"Eritrea’s autocratic regime, which managed to silence all voices thanks to ban of independent media and closing access to the country, is also facing similar challenges through social media."

“Like Bashir of Sudan, many aging African dictators are facing a new wave of dissent enabled through social media. For years the plights of citizens haven’t been heard because of frail independent local media and lack of access to international humanitarian organizations. Now, thanks to modern technological tools and innovations, citizens are able to communicate horizontally and tell their own stories. The information monopoly has been challenged; ordinary citizens can now organize and confront their autocratic regimes from below.

“African autocrats who have cemented their rule by isolating their citizens are growing wary of the emerging scene. During elections or early signs of possible challenges across the continent, it has become an established practice for oppressive governments to ban internet or target most popular social media sites. This has happened, among others, in the Gambia, Zimbabwe, Democratic Republic of Congo (DRC), and Gabon. That is also why various rights organizations have called on the Nigerian government to keep the internet open during upcoming elections.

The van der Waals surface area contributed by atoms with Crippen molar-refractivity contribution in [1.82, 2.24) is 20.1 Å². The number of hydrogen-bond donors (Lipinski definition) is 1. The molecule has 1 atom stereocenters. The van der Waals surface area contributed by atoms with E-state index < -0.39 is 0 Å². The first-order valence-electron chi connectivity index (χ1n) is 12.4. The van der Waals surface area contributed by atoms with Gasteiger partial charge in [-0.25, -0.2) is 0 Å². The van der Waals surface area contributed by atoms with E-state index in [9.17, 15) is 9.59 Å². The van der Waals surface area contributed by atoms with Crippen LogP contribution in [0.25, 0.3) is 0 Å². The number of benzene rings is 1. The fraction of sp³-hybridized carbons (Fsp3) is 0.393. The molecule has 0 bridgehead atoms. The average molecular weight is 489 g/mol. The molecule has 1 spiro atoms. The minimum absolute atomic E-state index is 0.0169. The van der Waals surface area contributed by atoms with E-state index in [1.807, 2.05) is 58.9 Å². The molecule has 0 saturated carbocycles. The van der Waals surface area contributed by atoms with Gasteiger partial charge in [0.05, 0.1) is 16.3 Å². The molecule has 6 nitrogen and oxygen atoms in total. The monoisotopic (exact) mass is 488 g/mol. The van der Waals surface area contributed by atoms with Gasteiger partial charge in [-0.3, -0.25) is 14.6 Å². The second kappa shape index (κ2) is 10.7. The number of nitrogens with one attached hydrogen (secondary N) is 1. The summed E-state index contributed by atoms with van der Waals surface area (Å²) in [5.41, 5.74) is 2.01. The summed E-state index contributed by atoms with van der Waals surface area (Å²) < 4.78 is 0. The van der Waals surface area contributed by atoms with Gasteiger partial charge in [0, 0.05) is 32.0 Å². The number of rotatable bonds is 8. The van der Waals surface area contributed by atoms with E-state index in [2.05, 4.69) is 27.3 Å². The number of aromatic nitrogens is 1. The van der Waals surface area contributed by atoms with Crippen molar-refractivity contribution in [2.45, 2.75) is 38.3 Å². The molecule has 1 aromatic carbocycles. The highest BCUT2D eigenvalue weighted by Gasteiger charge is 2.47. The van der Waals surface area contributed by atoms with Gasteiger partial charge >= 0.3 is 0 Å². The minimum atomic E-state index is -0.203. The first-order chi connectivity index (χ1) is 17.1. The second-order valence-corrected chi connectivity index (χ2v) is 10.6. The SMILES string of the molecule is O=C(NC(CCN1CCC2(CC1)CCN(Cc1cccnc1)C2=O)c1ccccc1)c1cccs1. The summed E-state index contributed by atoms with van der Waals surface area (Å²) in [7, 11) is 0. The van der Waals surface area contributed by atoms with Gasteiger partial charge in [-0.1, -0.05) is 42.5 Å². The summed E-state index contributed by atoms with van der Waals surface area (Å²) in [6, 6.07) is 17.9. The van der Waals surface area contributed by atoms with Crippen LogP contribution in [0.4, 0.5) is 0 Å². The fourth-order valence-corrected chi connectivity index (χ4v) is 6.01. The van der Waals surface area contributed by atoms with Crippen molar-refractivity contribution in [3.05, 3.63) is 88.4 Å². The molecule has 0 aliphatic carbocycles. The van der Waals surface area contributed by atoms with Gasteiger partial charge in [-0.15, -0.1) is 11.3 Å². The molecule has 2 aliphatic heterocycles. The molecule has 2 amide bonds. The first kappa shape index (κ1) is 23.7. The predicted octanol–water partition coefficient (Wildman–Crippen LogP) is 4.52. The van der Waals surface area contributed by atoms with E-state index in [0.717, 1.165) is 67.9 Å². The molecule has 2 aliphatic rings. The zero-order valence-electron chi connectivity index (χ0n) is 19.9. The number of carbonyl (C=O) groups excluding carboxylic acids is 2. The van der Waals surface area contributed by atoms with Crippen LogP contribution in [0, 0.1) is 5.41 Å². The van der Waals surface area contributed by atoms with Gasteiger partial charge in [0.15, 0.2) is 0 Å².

“Social media and their dissident users are becoming the prime targets and existential enemies of many autocratic African leaders. For close to a year now, one of the region’s most impoverished countries, Chad, has banned social media to silence protest against a constitutional change that would allow President Idris Déby (since 1990) to stay in power until 2033,” writes Abraham T. Zere

Click here to access the article from Toward Freedom.